Agence France Presse v. Morel, No. 10 Civ. 02730, 2013 WL 146035 (S.D.N.Y. Jan. 14, 2013)

Photographer Daniel Morel has accused some of the world’s most well-known media organizations, Agence France-Presse (“AFP”), Getty Images (“Getty”), and The Washington Post (“The Post”) (collectively, “defendants”), of copyright infringement. Morel captured and tweeted photos of the devastation that followed the 2010 Haiti earthquake, and the defendants concede that they did in fact reproduce, publicly display, and distribute eight of the photos, violating Morel’s exclusive rights under the Copyright Act. However, the defendants claimed an affirmative defense to direct copyright infringement that precludes liability. Defendants argued, among other things, that according to Twitter’s then-existing Terms of Service (“TOS”), by tweeting and posting the photos via TwitPic, Morel granted the defendants a general license. If a valid license for the use of a copyrighted work exists, and only the scope of the license is at issue, the copyright owner bears the burden of proving that the defendant’s copying was unauthorized.

The U.S. District Court for the Southern District of New York denied summary judgment for the defendants and found that Twitter’s TOS granted no such license for their conduct. First, the court found that defendants were not third-party beneficiaries to the Twitter TOS agreement between Twitter and its users, because no intent to benefit such third parties was clearly manifested. Second, the court determined that it would be a gross expansion of Twitter’s TOS to construe them to provide an unrestrained, third-party license to remove content from Twitter and commercially license it. Third, the court analyzed the language in the TOS, and found that the terms not only failed to support the defendants’ argument, but they actually cut against a finding that Twitter intended to construe such a benefit. Defendants ignored key language, including a reference permitting use of content posted via Twitter only by “other users” rather than by “others,” indicating that any third-party license was likely limited to users of Twitter within the site, via re-tweets, etc., and not in the manner used by the defendants.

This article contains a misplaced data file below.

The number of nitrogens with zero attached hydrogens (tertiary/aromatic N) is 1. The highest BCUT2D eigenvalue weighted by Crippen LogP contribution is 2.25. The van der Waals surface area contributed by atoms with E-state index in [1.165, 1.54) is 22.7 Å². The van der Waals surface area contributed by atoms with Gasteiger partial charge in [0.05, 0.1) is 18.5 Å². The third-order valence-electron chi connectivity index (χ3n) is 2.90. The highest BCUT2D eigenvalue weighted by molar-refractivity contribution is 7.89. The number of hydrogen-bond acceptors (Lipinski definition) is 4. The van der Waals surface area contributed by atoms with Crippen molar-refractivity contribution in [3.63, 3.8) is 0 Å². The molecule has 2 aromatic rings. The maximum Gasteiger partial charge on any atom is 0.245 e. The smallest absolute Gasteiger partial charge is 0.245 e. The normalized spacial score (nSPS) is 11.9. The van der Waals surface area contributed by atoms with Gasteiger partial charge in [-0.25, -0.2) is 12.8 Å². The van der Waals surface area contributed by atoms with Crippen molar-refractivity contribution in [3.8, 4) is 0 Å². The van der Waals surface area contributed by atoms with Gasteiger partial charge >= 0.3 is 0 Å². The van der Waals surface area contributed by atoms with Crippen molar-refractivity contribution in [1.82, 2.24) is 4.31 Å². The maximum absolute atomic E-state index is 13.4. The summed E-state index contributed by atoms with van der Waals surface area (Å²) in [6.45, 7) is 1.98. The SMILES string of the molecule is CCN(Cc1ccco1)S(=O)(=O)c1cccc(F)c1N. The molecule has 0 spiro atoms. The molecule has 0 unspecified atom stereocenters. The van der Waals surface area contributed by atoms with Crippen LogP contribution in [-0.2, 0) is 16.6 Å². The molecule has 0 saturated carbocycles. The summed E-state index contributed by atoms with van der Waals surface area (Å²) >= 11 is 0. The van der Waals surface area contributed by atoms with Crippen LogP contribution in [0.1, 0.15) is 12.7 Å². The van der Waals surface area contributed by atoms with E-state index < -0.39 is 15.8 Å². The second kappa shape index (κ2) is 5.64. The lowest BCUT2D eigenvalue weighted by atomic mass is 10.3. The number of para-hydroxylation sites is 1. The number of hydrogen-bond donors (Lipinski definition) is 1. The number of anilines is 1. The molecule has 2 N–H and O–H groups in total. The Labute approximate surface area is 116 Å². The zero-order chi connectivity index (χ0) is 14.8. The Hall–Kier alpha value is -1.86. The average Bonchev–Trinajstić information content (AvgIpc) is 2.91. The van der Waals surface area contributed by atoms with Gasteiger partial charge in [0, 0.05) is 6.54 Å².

The District Court granted summary judgment on this issue in favor of Morel; but because Getty offered further arguments on the issue of direct liability, and questions of fact still remained on issues of willful infringement and secondary liability, among others, the summary judgment motions as to all other issues were denied.


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